That’s an idea I still stand by, but it is difficult to move beyond. What exactly does the weather say about beliefs in the divine? There’s plenty of room for exploring that. I know that when I walk outside to fetch the paper on a clear fall morning when the moon and stars are still out, I know that I’m experiencing a kind of minor theophany. The brilliant blue of a cloudless October sky can transport me to places unlike any other. What exactly it is, I can’t lay a finger on. That’s why I came up with the word meteorotheology. I many not have been the first person to use it. I may even be using it incorrectly. But the weather, in my experience, has many more moods than just anger. Any autumn day is enough to convince me of that.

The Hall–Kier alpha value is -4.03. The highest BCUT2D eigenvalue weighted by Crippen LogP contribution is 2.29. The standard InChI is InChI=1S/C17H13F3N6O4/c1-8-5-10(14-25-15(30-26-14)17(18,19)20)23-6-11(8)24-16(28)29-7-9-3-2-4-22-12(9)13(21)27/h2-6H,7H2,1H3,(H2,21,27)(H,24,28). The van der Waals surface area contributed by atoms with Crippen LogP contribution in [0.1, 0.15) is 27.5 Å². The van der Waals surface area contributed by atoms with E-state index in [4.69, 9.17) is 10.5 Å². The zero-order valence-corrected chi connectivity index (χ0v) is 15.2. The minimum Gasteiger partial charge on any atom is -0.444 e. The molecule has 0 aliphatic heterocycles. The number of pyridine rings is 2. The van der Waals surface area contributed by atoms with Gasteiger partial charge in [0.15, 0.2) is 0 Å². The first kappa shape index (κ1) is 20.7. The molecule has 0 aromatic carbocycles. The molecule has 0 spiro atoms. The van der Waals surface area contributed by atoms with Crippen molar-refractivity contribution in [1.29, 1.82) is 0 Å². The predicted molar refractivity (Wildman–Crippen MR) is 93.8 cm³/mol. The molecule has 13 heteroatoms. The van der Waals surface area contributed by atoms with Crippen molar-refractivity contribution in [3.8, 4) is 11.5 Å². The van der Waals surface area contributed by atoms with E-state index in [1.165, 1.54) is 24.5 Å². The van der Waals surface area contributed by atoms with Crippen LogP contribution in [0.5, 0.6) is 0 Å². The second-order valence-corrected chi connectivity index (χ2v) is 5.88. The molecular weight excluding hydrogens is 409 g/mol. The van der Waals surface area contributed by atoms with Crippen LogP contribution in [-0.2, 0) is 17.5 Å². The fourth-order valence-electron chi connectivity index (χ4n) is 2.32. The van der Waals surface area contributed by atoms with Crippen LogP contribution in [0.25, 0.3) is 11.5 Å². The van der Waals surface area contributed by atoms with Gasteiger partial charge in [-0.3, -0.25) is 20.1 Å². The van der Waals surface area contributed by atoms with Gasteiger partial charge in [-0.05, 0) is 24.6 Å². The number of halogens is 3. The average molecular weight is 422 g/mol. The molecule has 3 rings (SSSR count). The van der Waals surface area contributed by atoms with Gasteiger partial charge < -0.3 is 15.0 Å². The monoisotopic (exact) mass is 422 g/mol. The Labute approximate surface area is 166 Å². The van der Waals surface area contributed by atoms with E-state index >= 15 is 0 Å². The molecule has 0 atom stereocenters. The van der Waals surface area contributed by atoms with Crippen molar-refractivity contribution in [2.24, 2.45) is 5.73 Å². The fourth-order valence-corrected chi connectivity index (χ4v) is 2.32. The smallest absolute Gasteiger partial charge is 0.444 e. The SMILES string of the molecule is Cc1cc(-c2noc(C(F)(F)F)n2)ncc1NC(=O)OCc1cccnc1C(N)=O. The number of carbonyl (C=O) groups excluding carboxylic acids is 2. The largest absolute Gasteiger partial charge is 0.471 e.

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More Rainbows

There’s been a lot of rain this June. In between there have been some glimpses of sunshine. When the rain and sun combine, I always look for rainbows. Yesterday there were rainbows. You see, I didn’t realize until physics class that the sun has to be behind you to see a rainbow. It stands to reason, of course, because the light has to be refracted before it can break into its beautiful constituent colors. If any of the colors were missing, true light wouldn’t exist. Even with many of the religious grumbling, the United States took a fumbling step toward justice yesterday. Justice is something that always comes as a bit of a surprise these days. I’m not sure that we can always trust those that money puts into power. Nevertheless, gay marriage is so in the spirit of America that I wonder it has taken so long to become legal.